The second lexicon shares the most common words with the manual lexicon, and has the most accurately classified words, as it uses the most intutive way of creative positive/negative lexicons i.e. by identifying the most similar words.

Lexicons for Classification

What if we used the lexicons for the main classification problem?

Let’s create a function that calculates a polarity score for a sentence based on a given lexicon. We’ll count the positive and negative words that appear in the tweet, and then return a +1 if there are more posiitve words, a -1 if there are more negative words, and a 0 otherwise.

We’ll then compare the results of the three lexicons on the development set.

#All lexicons are converted to sets for faster preprocessing.
manual_pos_set = set(positive_words)
manual_neg_set = set(negative_words)

syn_pos_set = set(swn_positive)
syn_neg_set = set(swn_negative)

wordvec_pos_set = set(wv_positive)
wordvec_neg_set = set(wv_negative)

#Function to calculate the polarity score of a sentence based on the frequency of positive or negative words. 
def get_polarity_score(sentence,pos_lexicon,neg_lexicon):
    pos_count = 0
    neg_count = 0
    for word in sentence:
        if word in pos_lexicon:
        if word in neg_lexicon:
    if pos_count>neg_count:
        return 1
    elif neg_count>pos_count:
        return -1
        return 0

#Function to calculate the score for each tweet, and compare it against the actual labels of the dataset and calculate/count the accuracy score. 
def data_polarity_accuracy(dataset,datalabels,pos_lexicon,neg_lexicon):
    accuracy_count = 0
    for index,tweet in enumerate(dataset):
        if datalabels[index]==get_polarity_score([word for sentence in tweet for word in sentence],pos_lexicon,neg_lexicon):
    return (accuracy_count/len(dataset))*100
print "Manual lexicon accuracy: "+str(data_polarity_accuracy(dev_data[0],dev_data[1],manual_pos_set,manual_neg_set))      
print "First auto lexicon accuracy: "+str(data_polarity_accuracy(dev_data[0],dev_data[1],syn_pos_set,syn_neg_set))      
print "Second auto lexicon accuracy: "+str(data_polarity_accuracy(dev_data[0],dev_data[1],wordvec_pos_set,wordvec_neg_set))
Manual lexicon accuracy: 45.2159650082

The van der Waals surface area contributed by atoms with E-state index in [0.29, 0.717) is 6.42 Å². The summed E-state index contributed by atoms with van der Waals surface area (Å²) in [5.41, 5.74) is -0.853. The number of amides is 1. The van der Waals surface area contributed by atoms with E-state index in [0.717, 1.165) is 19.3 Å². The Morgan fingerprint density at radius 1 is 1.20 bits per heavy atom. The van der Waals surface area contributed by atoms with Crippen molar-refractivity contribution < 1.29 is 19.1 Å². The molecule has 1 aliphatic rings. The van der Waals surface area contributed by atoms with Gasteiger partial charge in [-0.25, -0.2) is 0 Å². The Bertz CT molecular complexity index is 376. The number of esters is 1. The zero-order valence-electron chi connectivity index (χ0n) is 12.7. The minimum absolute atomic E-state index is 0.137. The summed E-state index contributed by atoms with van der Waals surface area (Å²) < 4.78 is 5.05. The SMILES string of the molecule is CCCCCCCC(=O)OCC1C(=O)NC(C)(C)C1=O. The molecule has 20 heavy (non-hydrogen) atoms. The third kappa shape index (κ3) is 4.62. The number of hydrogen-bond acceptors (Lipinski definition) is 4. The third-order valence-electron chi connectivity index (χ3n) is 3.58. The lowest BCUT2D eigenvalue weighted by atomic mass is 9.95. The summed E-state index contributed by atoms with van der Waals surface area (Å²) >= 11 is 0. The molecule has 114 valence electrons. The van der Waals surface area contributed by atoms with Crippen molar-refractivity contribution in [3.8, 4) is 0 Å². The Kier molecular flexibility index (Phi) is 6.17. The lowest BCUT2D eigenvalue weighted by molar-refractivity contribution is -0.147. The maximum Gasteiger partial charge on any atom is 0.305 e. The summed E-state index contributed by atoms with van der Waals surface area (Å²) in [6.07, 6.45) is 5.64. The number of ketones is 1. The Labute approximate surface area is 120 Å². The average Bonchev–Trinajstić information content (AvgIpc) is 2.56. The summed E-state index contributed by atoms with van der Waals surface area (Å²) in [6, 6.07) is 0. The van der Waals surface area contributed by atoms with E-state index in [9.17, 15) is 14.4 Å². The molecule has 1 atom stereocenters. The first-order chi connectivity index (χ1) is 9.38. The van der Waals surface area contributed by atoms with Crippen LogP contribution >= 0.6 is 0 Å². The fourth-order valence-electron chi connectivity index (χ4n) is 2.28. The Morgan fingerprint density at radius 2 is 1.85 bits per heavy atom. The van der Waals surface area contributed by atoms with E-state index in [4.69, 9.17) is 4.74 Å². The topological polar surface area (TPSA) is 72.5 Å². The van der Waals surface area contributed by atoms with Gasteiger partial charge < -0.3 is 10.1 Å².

First auto lexicon accuracy: 38.9283761618
Second auto lexicon accuracy: 45.1612903226

As we can see, the results reflect the quality metric obtained from the previous section, with the manual and second lexicon (word vector) winning out, while still not being as good as a Machine Learning algorithm without the polarity information.

Polarity Lexicon with Machine Learning

To conclude, we’ll investigate the effects of adding the polarity score as a feature for our statistical classifier.

We’ll create a new version of our feature extraction function, to integrate the extra feature and retrain our logisitc regression classifier to see if there’s an improvement.

def convert_to_feature_dicts_v2(tweets,manual,first,second,remove_stop_words,n): 
    feature_dicts = []
    for tweet in tweets:
        # build feature dictionary for tweet
        feature_dict = {}
        if remove_stop_words:
            for segment in tweet:
                for token in segment:
                    if token not in stopwords and (n<=0 or total_train_bow[token]>=n):
                        feature_dict[token] = feature_dict.get(token,0) + 1
            for segment in tweet:
                for token in segment:
                    if n<=0 or total_train_bow[token]>=n:
                        feature_dict[token] = feature_dict.get(token,0) + 1
        if manual == True:
            feature_dict['manual_polarity'] = get_polarity_score([word for sentence in tweet for word in sentence],manual_pos_set,manual_neg_set)
        if first == True:
            feature_dict['synset_polarity'] = get_polarity_score([word for sentence in tweet for word in sentence],syn_pos_set,syn_neg_set)
        if second == True:
            feature_dict['wordvec_polarity'] = get_polarity_score([word for sentence in tweet for word in sentence],wordvec_pos_set,wordvec_neg_set)
    return feature_dicts
training_set_v2 = convert_to_feature_dicts_v2(train_tweets,True,False,True,True,2)

training_data_v2 = vectorizer.fit_transform(training_set_v2)
dev_set_v2 = convert_to_feature_dicts_v2(dev_data[0],True,False,True,False,0)

development_data_v2 = vectorizer.transform(dev_set_v2)

log_clf_v2 = LogisticRegression(C=0.012,solver='lbfgs',multi_class='multinomial')


log_predictions_v2 = log_clf_v2.predict(development_data_v2)

print "Logistic Regression V2 (with polarity scores) Accuracy: " + str(accuracy_score(dev_data[1],log_predictions_v2))

Logistic Regression V2 (with polarity scores) Accuracy: 0.507927829415

Though minimal, there was some improvement indeed in the classifier by integrating the polarity data.

This concludes our project of building a basic 3-way polarity classifier for tweets.